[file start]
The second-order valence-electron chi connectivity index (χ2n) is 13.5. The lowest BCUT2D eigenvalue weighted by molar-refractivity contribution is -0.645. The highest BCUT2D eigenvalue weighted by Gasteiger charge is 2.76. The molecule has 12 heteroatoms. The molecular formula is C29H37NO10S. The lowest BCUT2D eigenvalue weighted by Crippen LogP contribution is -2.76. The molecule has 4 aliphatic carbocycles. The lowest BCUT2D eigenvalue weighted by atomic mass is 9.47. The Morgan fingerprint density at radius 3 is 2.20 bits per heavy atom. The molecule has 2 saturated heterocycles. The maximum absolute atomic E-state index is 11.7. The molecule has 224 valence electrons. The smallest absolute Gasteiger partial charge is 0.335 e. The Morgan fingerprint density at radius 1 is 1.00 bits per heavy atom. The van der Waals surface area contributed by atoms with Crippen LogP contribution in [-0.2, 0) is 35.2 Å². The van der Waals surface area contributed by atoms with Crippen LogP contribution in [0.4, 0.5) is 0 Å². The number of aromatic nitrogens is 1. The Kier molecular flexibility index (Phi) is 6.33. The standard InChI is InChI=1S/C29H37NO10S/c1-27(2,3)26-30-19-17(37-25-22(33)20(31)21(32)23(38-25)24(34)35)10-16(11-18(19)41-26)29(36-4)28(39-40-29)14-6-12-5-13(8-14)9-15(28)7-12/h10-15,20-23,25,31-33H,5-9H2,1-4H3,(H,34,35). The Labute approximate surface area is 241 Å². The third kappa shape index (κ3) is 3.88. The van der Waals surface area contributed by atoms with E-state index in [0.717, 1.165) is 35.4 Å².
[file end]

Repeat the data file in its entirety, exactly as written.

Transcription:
The second-order valence-electron chi connectivity index (χ2n) is 13.5. The lowest BCUT2D eigenvalue weighted by molar-refractivity contribution is -0.645. The highest BCUT2D eigenvalue weighted by Gasteiger charge is 2.76. The molecule has 12 heteroatoms. The molecular formula is C29H37NO10S. The lowest BCUT2D eigenvalue weighted by Crippen LogP contribution is -2.76. The molecule has 4 aliphatic carbocycles. The lowest BCUT2D eigenvalue weighted by atomic mass is 9.47. The Morgan fingerprint density at radius 3 is 2.20 bits per heavy atom. The molecule has 2 saturated heterocycles. The maximum absolute atomic E-state index is 11.7. The molecule has 224 valence electrons. The smallest absolute Gasteiger partial charge is 0.335 e. The Morgan fingerprint density at radius 1 is 1.00 bits per heavy atom. The van der Waals surface area contributed by atoms with Crippen LogP contribution in [-0.2, 0) is 35.2 Å². The van der Waals surface area contributed by atoms with Crippen LogP contribution in [0.4, 0.5) is 0 Å². The number of aromatic nitrogens is 1. The Kier molecular flexibility index (Phi) is 6.33. The standard InChI is InChI=1S/C29H37NO10S/c1-27(2,3)26-30-19-17(37-25-22(33)20(31)21(32)23(38-25)24(34)35)10-16(11-18(19)41-26)29(36-4)28(39-40-29)14-6-12-5-13(8-14)9-15(28)7-12/h10-15,20-23,25,31-33H,5-9H2,1-4H3,(H,34,35). The Labute approximate surface area is 241 Å². The third kappa shape index (κ3) is 3.88. The van der Waals surface area contributed by atoms with E-state index in [0.717, 1.165) is 35.4 Å².